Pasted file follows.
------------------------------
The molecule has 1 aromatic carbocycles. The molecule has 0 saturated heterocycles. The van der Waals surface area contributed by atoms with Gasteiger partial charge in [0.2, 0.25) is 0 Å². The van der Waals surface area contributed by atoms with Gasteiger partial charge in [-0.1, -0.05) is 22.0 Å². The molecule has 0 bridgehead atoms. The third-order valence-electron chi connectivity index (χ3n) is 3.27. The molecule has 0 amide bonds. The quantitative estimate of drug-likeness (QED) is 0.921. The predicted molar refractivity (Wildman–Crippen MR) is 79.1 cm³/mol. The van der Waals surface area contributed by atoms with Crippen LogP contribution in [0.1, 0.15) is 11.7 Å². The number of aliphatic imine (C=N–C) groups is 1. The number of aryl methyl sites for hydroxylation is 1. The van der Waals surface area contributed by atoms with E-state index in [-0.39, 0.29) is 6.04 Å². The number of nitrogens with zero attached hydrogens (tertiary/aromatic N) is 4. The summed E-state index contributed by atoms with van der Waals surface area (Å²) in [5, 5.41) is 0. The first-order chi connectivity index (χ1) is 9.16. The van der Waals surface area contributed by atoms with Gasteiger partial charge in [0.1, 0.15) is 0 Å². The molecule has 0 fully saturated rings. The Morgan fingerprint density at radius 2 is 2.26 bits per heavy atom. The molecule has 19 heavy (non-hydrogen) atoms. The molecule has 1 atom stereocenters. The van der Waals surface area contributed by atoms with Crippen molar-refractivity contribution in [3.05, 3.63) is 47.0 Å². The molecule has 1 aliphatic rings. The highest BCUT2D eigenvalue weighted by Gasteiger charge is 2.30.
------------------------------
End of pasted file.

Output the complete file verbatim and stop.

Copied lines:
The molecule has 1 aromatic carbocycles. The molecule has 0 saturated heterocycles. The van der Waals surface area contributed by atoms with Gasteiger partial charge in [0.2, 0.25) is 0 Å². The van der Waals surface area contributed by atoms with Gasteiger partial charge in [-0.1, -0.05) is 22.0 Å². The molecule has 0 bridgehead atoms. The third-order valence-electron chi connectivity index (χ3n) is 3.27. The molecule has 0 amide bonds. The quantitative estimate of drug-likeness (QED) is 0.921. The predicted molar refractivity (Wildman–Crippen MR) is 79.1 cm³/mol. The van der Waals surface area contributed by atoms with Crippen LogP contribution in [0.1, 0.15) is 11.7 Å². The number of aliphatic imine (C=N–C) groups is 1. The number of aryl methyl sites for hydroxylation is 1. The van der Waals surface area contributed by atoms with E-state index in [-0.39, 0.29) is 6.04 Å². The number of nitrogens with zero attached hydrogens (tertiary/aromatic N) is 4. The summed E-state index contributed by atoms with van der Waals surface area (Å²) in [5, 5.41) is 0. The first-order chi connectivity index (χ1) is 9.16. The van der Waals surface area contributed by atoms with Gasteiger partial charge in [0.1, 0.15) is 0 Å². The molecule has 0 fully saturated rings. The Morgan fingerprint density at radius 2 is 2.26 bits per heavy atom. The molecule has 19 heavy (non-hydrogen) atoms. The molecule has 1 atom stereocenters. The van der Waals surface area contributed by atoms with Crippen molar-refractivity contribution in [3.05, 3.63) is 47.0 Å². The molecule has 1 aliphatic rings. The highest BCUT2D eigenvalue weighted by Gasteiger charge is 2.30.